Sliding down the banister is no fun when there's a newel post at its end. I learned that the hard way when I was six years old. Bloodied mouth, black-spotted tooth: the legacy of misadventure. If risk-taking turns out well, its likelihood increases. If not...
Here, an offering: At around the same age I made a mess of my room. This took work. I was by nature a tidy child. I tossed some toys onto the floor, threw a few dolls off of my bed, and waited. I needed to know whether I would be accepted as a different kind of kid.
The answer came soon enough, and it was fiercely negative. I cleaned up the room and felt both better and worse than I had before. Why go against who I was? Why go against who my parent insisted that I be?
Neat, quiet, conscientious, docile. These were adjectives teachers showered on me. I made their lives easy. After all, it's what I was born to do.
But one time a teacher distributed books as Christmas gifts. She told us second-graders that she'd hand-picked them, that no child was receiving the same book. Eagerly I unwrapped my book. Its title: Cinderella.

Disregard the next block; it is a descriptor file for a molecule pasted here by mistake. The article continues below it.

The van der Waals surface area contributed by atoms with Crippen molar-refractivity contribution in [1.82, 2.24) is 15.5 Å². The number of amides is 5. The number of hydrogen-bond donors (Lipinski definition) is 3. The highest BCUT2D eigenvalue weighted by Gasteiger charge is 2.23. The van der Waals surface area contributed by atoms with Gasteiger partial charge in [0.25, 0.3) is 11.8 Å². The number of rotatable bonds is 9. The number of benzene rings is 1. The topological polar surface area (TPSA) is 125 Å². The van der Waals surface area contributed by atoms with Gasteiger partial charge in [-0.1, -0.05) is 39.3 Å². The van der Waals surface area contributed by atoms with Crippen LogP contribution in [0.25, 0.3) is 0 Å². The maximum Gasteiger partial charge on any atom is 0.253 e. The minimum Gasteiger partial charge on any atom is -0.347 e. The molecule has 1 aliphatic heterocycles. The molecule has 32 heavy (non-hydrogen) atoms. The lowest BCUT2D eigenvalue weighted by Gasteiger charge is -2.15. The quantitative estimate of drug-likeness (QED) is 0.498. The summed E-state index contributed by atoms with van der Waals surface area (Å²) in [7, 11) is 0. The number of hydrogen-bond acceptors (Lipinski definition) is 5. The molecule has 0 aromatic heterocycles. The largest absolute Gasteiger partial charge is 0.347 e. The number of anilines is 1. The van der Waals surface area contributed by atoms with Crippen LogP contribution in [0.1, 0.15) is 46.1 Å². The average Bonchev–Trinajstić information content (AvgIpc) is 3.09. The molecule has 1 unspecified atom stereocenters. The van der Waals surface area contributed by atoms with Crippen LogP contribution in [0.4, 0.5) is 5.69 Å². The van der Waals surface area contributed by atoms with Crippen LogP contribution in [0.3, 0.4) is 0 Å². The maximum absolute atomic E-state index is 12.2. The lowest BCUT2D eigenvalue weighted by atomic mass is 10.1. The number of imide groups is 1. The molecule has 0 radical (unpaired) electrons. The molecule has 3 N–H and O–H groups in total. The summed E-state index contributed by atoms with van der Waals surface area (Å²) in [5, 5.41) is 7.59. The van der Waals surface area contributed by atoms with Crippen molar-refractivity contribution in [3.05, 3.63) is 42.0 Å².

Ouch. I was not a stupid child. I understood the teacher's message.
Was it any surprise that Mrs. Meier was let go at the end of that year?
When I was in ninth grade, my lovely best friend Elizabeth convinced me to cut off my waist-length hair. I'd worn my hair the same way for as long as I could remember. My mother was adamant about my hair's length; I can't say why, as she had been a tomboy child herself. This time I followed Elizabeth's, not my mother's, lead. I was enchanted by the results: my hair now fell to my shoulders. It was so light! I kept running hands through it and startling anew each time my fingers met air.
Back at home I pranced into the kitchen, where my mother sat at the table. I felt so pretty that for once I was unprepared for trouble. She took one long look at me and wailed, "What did you do?" And then, the habitual frown and icy words spoken through clamped jaw: "How. Could. You."
If I'd been older, I might have replied, sensibly, "It's my hair," or, "I didn't dye it pink or cut it punk."
Instead I burst into tears. And there we were, both of us crying, one shocked and saddened by an act of defiance, the other shocked and saddened to learn that going for a ten-dollar haircut could ever be construed as an act of defiance.